Picture It

The Family of Carvers

Posted in Malawi by stefaniegiglio on 25 July 2010

When people think of southern Africa, one of the first things that comes to mind (after lions and elephants) is wooden carvings.  As such, it’s surprising that I’ve gone nearly three months in Malawi without photographing any.  There is a stall at the end of the driveway where a handful of men sell curios, but I found out shortly after arriving that none of them were the artists.  For that, I needed to go to the more rural villages.

Jannatu holding an unfinished carving. Mtakataka Turnoff, Malawi.

Of course, “rural” in this area means anything more than 5km from a paved road.

Someone I know had about a hundred carvings made in preparation for the World Cup tourists, so he knew where I could find a quality artist nearby.  With the directions he gave me in my pocket, I hopped on my new bike (after re-inflating the terrible tires) and hoped I could find “Charles.”

I left early in the morning when the sun was still low in the sky, but it was still very hot.  A welcome breeze kept me relatively cool, but I could still feel the sun burning the side of my face it hit.  I wore a long-sleeve shirt, despite the heat, as added sun protection (and I was glad I did–sweat is a lot easier to deal with than blistered skin!).

Halfway to where I was told I could find the carver, I needed to take a water break.  My bottom was also already sore from the hard, wobbly bike seat.  Pedestrians stopped to chat with me, and when I asked them about dirt roads and carvers named “Charles,” they assured me that I was close.

Another half hour later, I stopped in a village to ask about Charles.  They looked at me curiously as they told me that there were four men named Charles in the area that were carvers.  I asked them to point me in the direction of the closest one, so they told me to continue down the road to the next village.  When I got there and asked some men sitting under a tree, they called to a teenager chatting nearby.  The teen was the younger brother of a carver named Charles.

Gift, a Malawian carver, with one of his carvings. Mtakataka Turnoff, Malawi.

The teen told me that his brother was working with their father near Monkey Bay, where I had just ridden from, but that I could wait for him at their mother’s house.  He borrowed a bicycle and showed me the way.

At his mother’s house, the boy called his father to ask if his brother could come home as soon as possible.  The father said that his son had left and he didn’t know where he was or when he would be back.  When the boy saw I was disappointed, he told me that his other “brothers” were also carvers.  [Side Note:  In Chichewa, there is no distinction between brother/sister and cousin or between aunt/uncle and mother/father, so everyone has dozens of brothers and sisters and numerous mothers and fathers.  Because of the different last names, I can assume the correct translation into English would be “cousin,” not “brother.”]  He said he would be happy to take me to see his cousins, which I quickly agreed to.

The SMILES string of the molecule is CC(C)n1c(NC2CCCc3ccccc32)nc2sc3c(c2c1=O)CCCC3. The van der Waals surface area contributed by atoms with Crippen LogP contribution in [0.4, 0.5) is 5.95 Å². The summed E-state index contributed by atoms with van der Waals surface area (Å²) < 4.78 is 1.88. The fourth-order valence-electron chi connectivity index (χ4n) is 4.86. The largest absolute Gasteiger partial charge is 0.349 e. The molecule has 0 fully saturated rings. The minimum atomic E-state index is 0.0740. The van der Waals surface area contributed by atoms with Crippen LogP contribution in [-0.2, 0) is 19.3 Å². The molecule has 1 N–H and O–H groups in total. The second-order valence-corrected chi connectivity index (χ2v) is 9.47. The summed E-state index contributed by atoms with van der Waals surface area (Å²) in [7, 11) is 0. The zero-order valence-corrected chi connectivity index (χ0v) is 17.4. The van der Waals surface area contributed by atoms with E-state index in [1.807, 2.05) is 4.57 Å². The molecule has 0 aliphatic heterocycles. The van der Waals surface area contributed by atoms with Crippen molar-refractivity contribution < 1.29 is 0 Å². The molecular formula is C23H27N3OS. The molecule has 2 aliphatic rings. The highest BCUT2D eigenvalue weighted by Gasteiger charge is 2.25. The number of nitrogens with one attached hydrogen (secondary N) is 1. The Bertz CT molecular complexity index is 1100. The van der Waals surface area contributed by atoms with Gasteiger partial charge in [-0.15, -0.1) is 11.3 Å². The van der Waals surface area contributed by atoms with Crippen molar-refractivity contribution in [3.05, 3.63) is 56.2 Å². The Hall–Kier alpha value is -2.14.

A carver sharpening his home-made axe. Mtakataka Turnoff, Malawi.

Down another dirt road, then a short dirt path, we found his two cousins sitting under a tree in a field near a small village.  After introducing me and making sure his cousins wold let me photograph them, the teen left.  The two carvers are named Gift Mbamba and Jannatu Mackda.  They are from a fairly long line of carvers, although they don’t know how far back the carving career goes in their family.  Gift, who is 24 years old, was taught by his father and has been carving for five years.  Both of his brother are also carvers.  Jannatu is 30 years old and has been carving for seven years.  He was taught the trade by his older brother.

Gift said that he enjoys being a carver, but since he is a businessman at heart, he is easily frustrated by his small income, which leaves him very little money to reinvest into his business.  He wishes he could afford new tools and a larger saw so he could create large pieces, which fetch a much higher price from tourists.  More money would also help him buy a bicycle so he wouldn’t have to rent one when he needs to travel to buy wood.

Jannatu inspecting his work. Mtakataka Turnoff, Malawi.

Jannatu using a saw as a ruler. Mtakataka Turnoff, Malawi.